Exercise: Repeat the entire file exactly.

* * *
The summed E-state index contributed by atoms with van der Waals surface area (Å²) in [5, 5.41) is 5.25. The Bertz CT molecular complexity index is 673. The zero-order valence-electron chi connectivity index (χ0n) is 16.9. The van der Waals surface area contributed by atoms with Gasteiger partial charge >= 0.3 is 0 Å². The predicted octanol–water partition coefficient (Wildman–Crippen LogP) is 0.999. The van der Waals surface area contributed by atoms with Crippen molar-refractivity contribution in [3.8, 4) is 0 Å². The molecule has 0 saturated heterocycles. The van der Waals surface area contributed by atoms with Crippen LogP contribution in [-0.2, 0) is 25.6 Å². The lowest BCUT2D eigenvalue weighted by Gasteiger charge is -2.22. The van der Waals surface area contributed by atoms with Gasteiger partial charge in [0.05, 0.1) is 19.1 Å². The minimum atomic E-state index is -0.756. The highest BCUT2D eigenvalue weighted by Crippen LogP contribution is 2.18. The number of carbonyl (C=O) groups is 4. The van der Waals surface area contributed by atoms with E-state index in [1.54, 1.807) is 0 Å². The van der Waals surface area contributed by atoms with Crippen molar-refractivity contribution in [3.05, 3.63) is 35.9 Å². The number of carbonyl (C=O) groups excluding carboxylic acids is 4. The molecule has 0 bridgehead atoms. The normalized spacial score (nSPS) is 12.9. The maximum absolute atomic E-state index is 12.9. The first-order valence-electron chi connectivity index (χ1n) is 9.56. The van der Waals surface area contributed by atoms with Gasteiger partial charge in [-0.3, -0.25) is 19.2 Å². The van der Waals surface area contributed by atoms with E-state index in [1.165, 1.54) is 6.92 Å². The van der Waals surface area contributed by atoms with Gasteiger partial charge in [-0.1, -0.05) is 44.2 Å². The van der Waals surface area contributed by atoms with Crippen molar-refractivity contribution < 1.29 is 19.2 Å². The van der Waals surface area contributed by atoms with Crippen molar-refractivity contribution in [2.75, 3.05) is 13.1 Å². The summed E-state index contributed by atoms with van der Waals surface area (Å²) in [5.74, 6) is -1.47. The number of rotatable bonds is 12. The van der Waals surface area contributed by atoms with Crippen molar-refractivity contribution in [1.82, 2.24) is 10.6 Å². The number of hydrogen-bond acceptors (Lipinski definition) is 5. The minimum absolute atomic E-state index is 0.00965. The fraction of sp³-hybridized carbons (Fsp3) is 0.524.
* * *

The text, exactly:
The summed E-state index contributed by atoms with van der Waals surface area (Å²) in [5, 5.41) is 5.25. The Bertz CT molecular complexity index is 673. The zero-order valence-electron chi connectivity index (χ0n) is 16.9. The van der Waals surface area contributed by atoms with Gasteiger partial charge >= 0.3 is 0 Å². The predicted octanol–water partition coefficient (Wildman–Crippen LogP) is 0.999. The van der Waals surface area contributed by atoms with Crippen molar-refractivity contribution in [3.8, 4) is 0 Å². The molecule has 0 saturated heterocycles. The van der Waals surface area contributed by atoms with Crippen LogP contribution in [-0.2, 0) is 25.6 Å². The lowest BCUT2D eigenvalue weighted by Gasteiger charge is -2.22. The van der Waals surface area contributed by atoms with Gasteiger partial charge in [0.05, 0.1) is 19.1 Å². The minimum atomic E-state index is -0.756. The highest BCUT2D eigenvalue weighted by Crippen LogP contribution is 2.18. The number of carbonyl (C=O) groups is 4. The van der Waals surface area contributed by atoms with E-state index in [1.54, 1.807) is 0 Å². The van der Waals surface area contributed by atoms with Crippen molar-refractivity contribution in [3.05, 3.63) is 35.9 Å². The number of carbonyl (C=O) groups excluding carboxylic acids is 4. The molecule has 0 bridgehead atoms. The normalized spacial score (nSPS) is 12.9. The maximum absolute atomic E-state index is 12.9. The first-order valence-electron chi connectivity index (χ1n) is 9.56. The van der Waals surface area contributed by atoms with Gasteiger partial charge in [-0.3, -0.25) is 19.2 Å². The van der Waals surface area contributed by atoms with E-state index in [1.165, 1.54) is 6.92 Å². The van der Waals surface area contributed by atoms with Gasteiger partial charge in [-0.1, -0.05) is 44.2 Å². The van der Waals surface area contributed by atoms with Crippen molar-refractivity contribution < 1.29 is 19.2 Å². The van der Waals surface area contributed by atoms with Crippen molar-refractivity contribution in [2.75, 3.05) is 13.1 Å². The summed E-state index contributed by atoms with van der Waals surface area (Å²) in [5.74, 6) is -1.47. The number of rotatable bonds is 12. The van der Waals surface area contributed by atoms with Crippen molar-refractivity contribution in [1.82, 2.24) is 10.6 Å². The number of hydrogen-bond acceptors (Lipinski definition) is 5. The minimum absolute atomic E-state index is 0.00965. The fraction of sp³-hybridized carbons (Fsp3) is 0.524.